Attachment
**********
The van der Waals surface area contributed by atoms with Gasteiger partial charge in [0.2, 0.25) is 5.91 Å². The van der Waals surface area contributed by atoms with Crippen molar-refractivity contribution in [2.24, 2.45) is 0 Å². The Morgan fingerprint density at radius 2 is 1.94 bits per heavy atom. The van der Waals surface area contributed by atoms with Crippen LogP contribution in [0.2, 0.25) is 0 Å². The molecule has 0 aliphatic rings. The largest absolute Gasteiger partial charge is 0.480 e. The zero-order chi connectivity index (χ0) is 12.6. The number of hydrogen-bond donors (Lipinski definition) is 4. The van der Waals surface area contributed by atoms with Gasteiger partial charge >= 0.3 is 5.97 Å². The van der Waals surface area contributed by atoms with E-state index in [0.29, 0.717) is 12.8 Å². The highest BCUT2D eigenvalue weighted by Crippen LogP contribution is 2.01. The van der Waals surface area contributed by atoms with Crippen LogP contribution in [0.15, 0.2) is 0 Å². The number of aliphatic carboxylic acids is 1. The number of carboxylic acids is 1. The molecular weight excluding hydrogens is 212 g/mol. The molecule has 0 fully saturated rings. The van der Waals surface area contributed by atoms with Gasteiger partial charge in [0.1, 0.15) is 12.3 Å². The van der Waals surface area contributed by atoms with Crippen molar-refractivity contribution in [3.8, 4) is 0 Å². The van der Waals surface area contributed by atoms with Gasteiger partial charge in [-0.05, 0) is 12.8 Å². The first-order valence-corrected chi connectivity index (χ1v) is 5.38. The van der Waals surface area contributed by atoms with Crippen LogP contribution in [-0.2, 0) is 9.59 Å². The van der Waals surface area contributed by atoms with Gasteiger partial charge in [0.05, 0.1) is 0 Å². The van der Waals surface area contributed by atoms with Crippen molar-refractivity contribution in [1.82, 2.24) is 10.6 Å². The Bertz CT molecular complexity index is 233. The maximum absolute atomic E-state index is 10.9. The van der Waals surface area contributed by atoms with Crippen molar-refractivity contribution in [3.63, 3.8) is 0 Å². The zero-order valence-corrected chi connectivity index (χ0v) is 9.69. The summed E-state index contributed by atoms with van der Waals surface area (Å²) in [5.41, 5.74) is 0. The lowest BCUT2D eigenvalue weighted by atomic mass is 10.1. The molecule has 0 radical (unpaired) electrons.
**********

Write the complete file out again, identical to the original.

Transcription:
The van der Waals surface area contributed by atoms with Gasteiger partial charge in [0.2, 0.25) is 5.91 Å². The van der Waals surface area contributed by atoms with Crippen molar-refractivity contribution in [2.24, 2.45) is 0 Å². The Morgan fingerprint density at radius 2 is 1.94 bits per heavy atom. The van der Waals surface area contributed by atoms with Crippen LogP contribution in [0.2, 0.25) is 0 Å². The molecule has 0 aliphatic rings. The largest absolute Gasteiger partial charge is 0.480 e. The zero-order chi connectivity index (χ0) is 12.6. The number of hydrogen-bond donors (Lipinski definition) is 4. The van der Waals surface area contributed by atoms with Gasteiger partial charge >= 0.3 is 5.97 Å². The van der Waals surface area contributed by atoms with E-state index in [0.29, 0.717) is 12.8 Å². The highest BCUT2D eigenvalue weighted by Crippen LogP contribution is 2.01. The van der Waals surface area contributed by atoms with Crippen LogP contribution in [0.15, 0.2) is 0 Å². The number of aliphatic carboxylic acids is 1. The number of carboxylic acids is 1. The molecular weight excluding hydrogens is 212 g/mol. The molecule has 0 fully saturated rings. The van der Waals surface area contributed by atoms with Gasteiger partial charge in [0.1, 0.15) is 12.3 Å². The van der Waals surface area contributed by atoms with Crippen molar-refractivity contribution in [3.8, 4) is 0 Å². The van der Waals surface area contributed by atoms with Gasteiger partial charge in [-0.05, 0) is 12.8 Å². The first-order valence-corrected chi connectivity index (χ1v) is 5.38. The van der Waals surface area contributed by atoms with Crippen LogP contribution in [-0.2, 0) is 9.59 Å². The van der Waals surface area contributed by atoms with Gasteiger partial charge in [0.05, 0.1) is 0 Å². The van der Waals surface area contributed by atoms with Crippen molar-refractivity contribution in [1.82, 2.24) is 10.6 Å². The Bertz CT molecular complexity index is 233. The maximum absolute atomic E-state index is 10.9. The van der Waals surface area contributed by atoms with Crippen molar-refractivity contribution in [3.63, 3.8) is 0 Å². The zero-order valence-corrected chi connectivity index (χ0v) is 9.69. The summed E-state index contributed by atoms with van der Waals surface area (Å²) in [5.41, 5.74) is 0. The lowest BCUT2D eigenvalue weighted by atomic mass is 10.1. The molecule has 0 radical (unpaired) electrons.